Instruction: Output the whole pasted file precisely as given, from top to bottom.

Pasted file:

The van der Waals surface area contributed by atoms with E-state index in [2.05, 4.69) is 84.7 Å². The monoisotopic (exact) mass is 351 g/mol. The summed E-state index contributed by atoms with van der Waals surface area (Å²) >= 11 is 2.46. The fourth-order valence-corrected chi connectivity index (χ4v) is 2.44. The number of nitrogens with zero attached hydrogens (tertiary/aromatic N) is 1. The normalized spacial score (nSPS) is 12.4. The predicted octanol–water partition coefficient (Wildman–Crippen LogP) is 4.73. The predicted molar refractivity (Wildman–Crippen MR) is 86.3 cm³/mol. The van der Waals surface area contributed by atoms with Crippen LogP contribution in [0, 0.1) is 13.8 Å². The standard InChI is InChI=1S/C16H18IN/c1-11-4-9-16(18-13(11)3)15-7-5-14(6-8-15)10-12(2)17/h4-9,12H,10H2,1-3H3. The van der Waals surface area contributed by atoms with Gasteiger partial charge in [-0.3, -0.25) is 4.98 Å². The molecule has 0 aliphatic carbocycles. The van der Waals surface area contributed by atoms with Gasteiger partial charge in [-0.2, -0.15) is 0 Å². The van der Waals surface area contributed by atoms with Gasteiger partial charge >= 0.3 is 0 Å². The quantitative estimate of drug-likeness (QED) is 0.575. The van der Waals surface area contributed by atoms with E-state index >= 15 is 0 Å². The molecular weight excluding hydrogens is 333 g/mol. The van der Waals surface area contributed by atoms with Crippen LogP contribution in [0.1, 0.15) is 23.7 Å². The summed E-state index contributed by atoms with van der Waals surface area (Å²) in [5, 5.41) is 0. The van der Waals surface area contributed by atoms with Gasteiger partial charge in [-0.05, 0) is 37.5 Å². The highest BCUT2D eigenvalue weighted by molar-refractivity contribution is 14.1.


The van der Waals surface area contributed by atoms with E-state index in [2.05, 4.69) is 84.7 Å². The monoisotopic (exact) mass is 351 g/mol. The summed E-state index contributed by atoms with van der Waals surface area (Å²) >= 11 is 2.46. The fourth-order valence-corrected chi connectivity index (χ4v) is 2.44. The number of nitrogens with zero attached hydrogens (tertiary/aromatic N) is 1. The normalized spacial score (nSPS) is 12.4. The predicted octanol–water partition coefficient (Wildman–Crippen LogP) is 4.73. The predicted molar refractivity (Wildman–Crippen MR) is 86.3 cm³/mol. The van der Waals surface area contributed by atoms with Crippen LogP contribution in [0, 0.1) is 13.8 Å². The standard InChI is InChI=1S/C16H18IN/c1-11-4-9-16(18-13(11)3)15-7-5-14(6-8-15)10-12(2)17/h4-9,12H,10H2,1-3H3. The van der Waals surface area contributed by atoms with Gasteiger partial charge in [-0.3, -0.25) is 4.98 Å². The molecule has 0 aliphatic carbocycles. The van der Waals surface area contributed by atoms with Gasteiger partial charge in [-0.2, -0.15) is 0 Å². The van der Waals surface area contributed by atoms with Gasteiger partial charge >= 0.3 is 0 Å². The quantitative estimate of drug-likeness (QED) is 0.575. The van der Waals surface area contributed by atoms with E-state index >= 15 is 0 Å². The molecular weight excluding hydrogens is 333 g/mol. The van der Waals surface area contributed by atoms with Crippen LogP contribution in [0.1, 0.15) is 23.7 Å². The summed E-state index contributed by atoms with van der Waals surface area (Å²) in [5, 5.41) is 0. The van der Waals surface area contributed by atoms with Gasteiger partial charge in [-0.05, 0) is 37.5 Å². The highest BCUT2D eigenvalue weighted by molar-refractivity contribution is 14.1.